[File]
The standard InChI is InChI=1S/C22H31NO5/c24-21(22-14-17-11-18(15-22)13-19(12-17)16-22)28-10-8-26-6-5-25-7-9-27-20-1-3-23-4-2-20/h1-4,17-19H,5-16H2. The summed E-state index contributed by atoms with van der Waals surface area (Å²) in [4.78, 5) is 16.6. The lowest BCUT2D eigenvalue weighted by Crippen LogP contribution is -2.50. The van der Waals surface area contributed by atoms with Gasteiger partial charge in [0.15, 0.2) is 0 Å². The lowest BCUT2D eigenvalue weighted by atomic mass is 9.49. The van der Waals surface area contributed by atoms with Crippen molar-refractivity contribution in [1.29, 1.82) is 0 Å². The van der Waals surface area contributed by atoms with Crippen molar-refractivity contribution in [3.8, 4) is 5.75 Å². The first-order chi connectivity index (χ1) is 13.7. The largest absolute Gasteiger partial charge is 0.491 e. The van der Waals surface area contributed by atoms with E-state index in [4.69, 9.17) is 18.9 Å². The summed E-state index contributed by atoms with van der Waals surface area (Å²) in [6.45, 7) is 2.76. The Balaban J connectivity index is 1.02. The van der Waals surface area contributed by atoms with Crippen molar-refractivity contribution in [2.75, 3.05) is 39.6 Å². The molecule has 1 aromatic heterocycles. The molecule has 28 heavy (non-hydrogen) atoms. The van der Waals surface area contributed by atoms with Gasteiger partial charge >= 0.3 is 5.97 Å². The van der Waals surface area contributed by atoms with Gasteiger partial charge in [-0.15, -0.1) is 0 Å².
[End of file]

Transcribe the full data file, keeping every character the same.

The standard InChI is InChI=1S/C22H31NO5/c24-21(22-14-17-11-18(15-22)13-19(12-17)16-22)28-10-8-26-6-5-25-7-9-27-20-1-3-23-4-2-20/h1-4,17-19H,5-16H2. The summed E-state index contributed by atoms with van der Waals surface area (Å²) in [4.78, 5) is 16.6. The lowest BCUT2D eigenvalue weighted by Crippen LogP contribution is -2.50. The van der Waals surface area contributed by atoms with Gasteiger partial charge in [0.15, 0.2) is 0 Å². The lowest BCUT2D eigenvalue weighted by atomic mass is 9.49. The van der Waals surface area contributed by atoms with Crippen molar-refractivity contribution in [1.29, 1.82) is 0 Å². The van der Waals surface area contributed by atoms with Crippen molar-refractivity contribution in [3.8, 4) is 5.75 Å². The first-order chi connectivity index (χ1) is 13.7. The largest absolute Gasteiger partial charge is 0.491 e. The van der Waals surface area contributed by atoms with E-state index in [4.69, 9.17) is 18.9 Å². The summed E-state index contributed by atoms with van der Waals surface area (Å²) in [6.45, 7) is 2.76. The Balaban J connectivity index is 1.02. The van der Waals surface area contributed by atoms with Crippen molar-refractivity contribution in [2.75, 3.05) is 39.6 Å². The molecule has 1 aromatic heterocycles. The molecule has 28 heavy (non-hydrogen) atoms. The van der Waals surface area contributed by atoms with Gasteiger partial charge >= 0.3 is 5.97 Å². The van der Waals surface area contributed by atoms with Gasteiger partial charge in [-0.15, -0.1) is 0 Å².